Less strong was the chapter dealing with resource descriptions, chapter 5 (“Cataloguing, Description and Metadata in Special Collections”), which does not mention the new RDA Toolkit and what effect that will have on rare book cataloging. Also lacking mention is OCLC’s CONTENTdm. CONTENTdm is used in creating metadata for digital collections—it is mentioned in passing later in chapter 6—but its predominant use in the community warrants more explanation of its application. The small section on music cataloging might as well not have been included. In addition, this chapter’s further reading and useful websites section was inadequate in comparison, say, to the Rare Book School’s Rare Book Cataloging Advance Reading List.1

The first two editions of this book were published in 2011 and 2016, respectively, and were critiqued by contemporary reviewers as being too United Kingdom centric. This third edition seems for the most part to have amended that bias in regard to references to international and American resources, websites, institutions, and tools. To be fair, there is only so much the author can include in the text about other countries’ standards and practices without making the book too lengthy and thereby unwieldy. For example, chapter 7 (“Legal and Ethical Issues in Special Collections”) is almost exclusively focused on UK and US law and this limited focus seems to be the more practical approach since every country is going to have their own laws and practices in terms of copyright, privacy, and freedom of information.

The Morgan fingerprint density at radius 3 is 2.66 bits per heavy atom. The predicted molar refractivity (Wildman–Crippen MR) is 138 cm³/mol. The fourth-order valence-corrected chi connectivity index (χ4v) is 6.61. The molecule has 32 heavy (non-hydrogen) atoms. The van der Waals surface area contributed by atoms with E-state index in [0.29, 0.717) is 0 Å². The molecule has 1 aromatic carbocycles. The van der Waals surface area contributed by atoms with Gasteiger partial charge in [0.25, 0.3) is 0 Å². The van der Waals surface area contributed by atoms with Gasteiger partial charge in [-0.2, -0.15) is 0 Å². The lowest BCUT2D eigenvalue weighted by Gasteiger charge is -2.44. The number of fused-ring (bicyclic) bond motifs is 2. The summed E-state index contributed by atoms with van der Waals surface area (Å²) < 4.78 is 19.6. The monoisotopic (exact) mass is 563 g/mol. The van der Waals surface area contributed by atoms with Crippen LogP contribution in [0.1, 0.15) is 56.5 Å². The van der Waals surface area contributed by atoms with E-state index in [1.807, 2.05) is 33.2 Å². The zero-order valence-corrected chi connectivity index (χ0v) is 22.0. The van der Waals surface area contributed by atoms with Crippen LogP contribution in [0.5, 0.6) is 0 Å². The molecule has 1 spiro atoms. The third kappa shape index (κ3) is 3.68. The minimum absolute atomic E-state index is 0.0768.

It is a shame, though, that the book was completed while COVID-19 made physical attendance at many research libraries impossible. The gaps in the chapter bibliographies make this handbook a bit less useful than it could be. It is appreciated that the author admitted as much in the text, stating “I was unable to access some relevant titles due to COVID-19 restrictions. I will share information about them once read via the accompanying website” (23). This is not a fatal flaw, since so much information can be found online nowadays. It is also most likely that there will be room for another edition within five years with the ever-changing world of technology—sections on digitizing, metadata, linked data, etc. will require updating.

To this reviewer, the book will best serve those who are already working in special collections within a specialization, such as a rare book cataloger or reference librarian, who need to broaden their knowledge to other arenas in special collections. The author seems to lean a bit towards thinking that beginners would find it more useful: “The Handbook is written for library practitioners who work with Special Collections, or those aspiring to do so, especially library school students and new professionals” (xviii). Yet one might suspect that a new librarian would be overwhelmed by the depth of the content overall. For small special collection libraries or collections where there is limited staffing and therefore less experts to consult, however, this book will certainly be a welcome resource.—Tamara Fultz (tamara.fultz@metmuseum.org), Thomas J. Watson Library, Metropolitan Museum of Art, New York, New York


  1. “L-30. Rare Book Cataloging—Advance Reading List,” Rare Book School, https://rarebookschool.org/courses/library/l30/reading-list/.


  • There are currently no refbacks.

ALA Privacy Policy

© 2023 Core